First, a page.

J. Pierpont Morgan’s Library The Morgan Library & Museum Photography by Graham Haber, 2014
The Morgan Library & Museum Announces
Reopening following COVID-19 Closure
The Morgan Library & Museum is delighted to announce its public reopening beginning with a free opening weekend September 5 and 6, 2020 and advanced access for members September 2 to 4, 2020. Advanced registration for the Member Preview will be available starting Friday, August 21st , 2020. All other tickets go on sale Wednesday, August 26th, 2020. Opening hours will be Wednesday through Sunday from 10:30am to 5pm with 10:30am to 11:30am on Wednesdays and Saturdays reserved for Members. The Morgan’s popular “Free Fridays” program will continue from 3pm to 5pm every Friday afternoon.
Colin B. Bailey, Director of the Morgan Library & Museum, stated, “The Morgan Library & Museum is so pleased to reopen its doors to the resilient citizens of New York City and beyond. These past few months have encouraged us to look deep into our collections and programs, and have reaffirmed the value of art and literature as windows into our best selves and our shared humanity. We look forward to welcoming visitors back to engage with our collections of literature, music, photography, drawing, and more. We are confident that with vigilance, respect, and awareness of the new protocols for navigating the Morgan, we can continue to offer meaningful and uplifting experiences for all who visit as we continue to chart our way during these unprecedented times.”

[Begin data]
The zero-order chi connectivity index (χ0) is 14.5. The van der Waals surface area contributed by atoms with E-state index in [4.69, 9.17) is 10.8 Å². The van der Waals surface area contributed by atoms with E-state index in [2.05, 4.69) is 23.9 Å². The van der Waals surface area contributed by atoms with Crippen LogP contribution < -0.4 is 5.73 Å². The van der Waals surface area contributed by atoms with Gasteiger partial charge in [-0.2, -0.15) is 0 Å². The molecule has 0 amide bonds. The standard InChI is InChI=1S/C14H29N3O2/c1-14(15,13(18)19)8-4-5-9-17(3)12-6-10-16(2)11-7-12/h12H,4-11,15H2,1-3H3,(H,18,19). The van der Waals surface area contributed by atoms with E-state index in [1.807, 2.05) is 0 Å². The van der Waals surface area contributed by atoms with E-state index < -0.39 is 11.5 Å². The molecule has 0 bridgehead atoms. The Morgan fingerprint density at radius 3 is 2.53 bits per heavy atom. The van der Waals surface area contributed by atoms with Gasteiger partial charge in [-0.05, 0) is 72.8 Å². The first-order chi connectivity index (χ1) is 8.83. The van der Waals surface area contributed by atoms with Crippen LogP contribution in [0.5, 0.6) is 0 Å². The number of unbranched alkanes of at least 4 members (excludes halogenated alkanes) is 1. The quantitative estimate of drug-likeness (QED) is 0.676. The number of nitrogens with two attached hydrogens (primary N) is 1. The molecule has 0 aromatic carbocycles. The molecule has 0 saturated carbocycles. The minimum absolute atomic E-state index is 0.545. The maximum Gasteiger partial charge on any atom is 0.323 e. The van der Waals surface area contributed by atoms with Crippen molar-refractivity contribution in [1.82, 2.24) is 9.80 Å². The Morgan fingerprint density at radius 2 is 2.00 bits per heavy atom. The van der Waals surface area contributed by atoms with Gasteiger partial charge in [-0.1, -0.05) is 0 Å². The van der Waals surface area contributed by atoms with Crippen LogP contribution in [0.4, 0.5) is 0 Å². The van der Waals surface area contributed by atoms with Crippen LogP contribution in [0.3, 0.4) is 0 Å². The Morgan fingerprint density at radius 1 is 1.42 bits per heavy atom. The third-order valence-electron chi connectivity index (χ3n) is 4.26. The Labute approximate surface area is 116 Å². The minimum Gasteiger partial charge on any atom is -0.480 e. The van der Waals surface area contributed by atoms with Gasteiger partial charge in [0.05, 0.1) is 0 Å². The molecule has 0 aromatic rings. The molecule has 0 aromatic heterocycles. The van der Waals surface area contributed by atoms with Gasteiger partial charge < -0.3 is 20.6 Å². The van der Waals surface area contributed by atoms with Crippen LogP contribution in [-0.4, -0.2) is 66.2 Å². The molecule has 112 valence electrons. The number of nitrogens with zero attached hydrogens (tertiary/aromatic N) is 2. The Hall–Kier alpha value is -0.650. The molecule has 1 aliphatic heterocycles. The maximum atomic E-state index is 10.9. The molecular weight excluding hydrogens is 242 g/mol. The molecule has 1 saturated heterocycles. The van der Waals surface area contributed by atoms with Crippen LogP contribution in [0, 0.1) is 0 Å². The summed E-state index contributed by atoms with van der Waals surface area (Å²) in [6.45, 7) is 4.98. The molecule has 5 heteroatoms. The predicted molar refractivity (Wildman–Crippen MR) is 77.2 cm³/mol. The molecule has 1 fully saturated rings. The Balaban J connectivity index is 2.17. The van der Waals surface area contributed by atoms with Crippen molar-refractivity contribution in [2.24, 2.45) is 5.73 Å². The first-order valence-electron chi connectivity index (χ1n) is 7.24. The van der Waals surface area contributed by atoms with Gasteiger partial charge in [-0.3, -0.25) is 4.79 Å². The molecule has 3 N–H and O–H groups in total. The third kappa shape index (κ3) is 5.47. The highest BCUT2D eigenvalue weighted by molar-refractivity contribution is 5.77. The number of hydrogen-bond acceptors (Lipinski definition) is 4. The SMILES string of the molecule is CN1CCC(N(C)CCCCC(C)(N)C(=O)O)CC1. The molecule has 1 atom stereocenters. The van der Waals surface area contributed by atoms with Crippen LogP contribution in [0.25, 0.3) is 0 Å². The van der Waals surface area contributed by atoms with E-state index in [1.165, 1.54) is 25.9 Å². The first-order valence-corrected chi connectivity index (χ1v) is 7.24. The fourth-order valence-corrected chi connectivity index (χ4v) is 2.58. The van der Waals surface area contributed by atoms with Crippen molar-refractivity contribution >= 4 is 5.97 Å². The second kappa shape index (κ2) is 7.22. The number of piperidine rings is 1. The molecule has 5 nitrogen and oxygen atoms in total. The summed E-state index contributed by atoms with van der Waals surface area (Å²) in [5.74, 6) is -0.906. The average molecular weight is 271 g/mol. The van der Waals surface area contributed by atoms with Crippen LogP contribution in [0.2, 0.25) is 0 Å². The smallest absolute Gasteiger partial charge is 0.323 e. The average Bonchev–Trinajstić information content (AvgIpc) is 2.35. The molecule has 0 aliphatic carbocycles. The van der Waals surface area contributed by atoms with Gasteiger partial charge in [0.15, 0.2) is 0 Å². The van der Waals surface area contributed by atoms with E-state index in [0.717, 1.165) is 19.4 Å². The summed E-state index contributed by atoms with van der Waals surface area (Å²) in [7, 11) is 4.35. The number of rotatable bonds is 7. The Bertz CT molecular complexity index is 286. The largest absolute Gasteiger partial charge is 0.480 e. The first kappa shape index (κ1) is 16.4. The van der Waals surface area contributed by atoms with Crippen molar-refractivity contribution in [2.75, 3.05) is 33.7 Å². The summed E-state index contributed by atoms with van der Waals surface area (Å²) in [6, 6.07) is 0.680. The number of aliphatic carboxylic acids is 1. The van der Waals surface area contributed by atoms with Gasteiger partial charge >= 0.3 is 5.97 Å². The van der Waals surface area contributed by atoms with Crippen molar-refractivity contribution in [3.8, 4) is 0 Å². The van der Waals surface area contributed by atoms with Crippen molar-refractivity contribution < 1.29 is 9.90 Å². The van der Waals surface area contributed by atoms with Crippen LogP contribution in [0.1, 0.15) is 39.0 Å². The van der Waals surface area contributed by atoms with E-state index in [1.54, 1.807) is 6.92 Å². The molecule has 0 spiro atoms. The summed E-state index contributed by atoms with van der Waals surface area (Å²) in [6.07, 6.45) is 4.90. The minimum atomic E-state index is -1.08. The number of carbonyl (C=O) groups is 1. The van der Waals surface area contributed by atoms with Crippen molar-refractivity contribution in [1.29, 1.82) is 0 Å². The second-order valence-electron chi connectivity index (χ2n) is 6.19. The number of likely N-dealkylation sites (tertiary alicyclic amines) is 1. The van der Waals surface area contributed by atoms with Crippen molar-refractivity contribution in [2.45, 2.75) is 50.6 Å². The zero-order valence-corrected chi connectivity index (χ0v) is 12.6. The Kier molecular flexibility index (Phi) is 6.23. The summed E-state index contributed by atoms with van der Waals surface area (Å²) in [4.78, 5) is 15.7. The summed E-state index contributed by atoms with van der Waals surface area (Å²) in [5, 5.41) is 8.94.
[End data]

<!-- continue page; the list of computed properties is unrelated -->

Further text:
The Morgan will reopen with rigorous new procedures in place that put the health of its visitors and staff first and that meet all relevant governmental health regulations. Safety measures include:
- Visitor capacity has been reduced to 25%
- Advanced timed ticket purchase or reservations are required
- Increased cleaning and disinfection
- A requirement that face coverings extending over a visitor’s nose and mouth must be worn at all times
- Social distancing will be upheld through signage, visitor paths, and staff training;
- Coat and bag check will be closed
- Hand sanitizer stations will be available for use throughout the campus
- All employees will undergo daily wellness checksFlexible ticket rescheduling and rebooking as well as augmented online resources regarding exhibitions and collections will ensure that the measures taken to protect the well-being of staff and visitors are paired with a welcoming return to the galleries.Museum goers will have the opportunity to take a last look at Jean-Jacques Lequeu: Visionary Architect (closing September 13), The Book of Ruth: Medieval to Modern (closing October 4), and The Drawings of Al Taylor (closing September 13).
During the COVID-19 closure, the Morgan launched new online initiatives, talks, and programs, which will continue after the Morgan reopens its physical campus. The Morgan Connected, the Morgan’s online portal to its digital offerings, is updated weekly and provides details on the latest digital experiences developed for the Museums’ community, including virtual events, exhibitions, videos, collection items, digital facsimiles, blog posts, and more.
To reserve tickets, learn more about what will be on view and online, understand which amenities are available and read more about our safety protocols, visitors are encouraged to visit www.themorgan.org.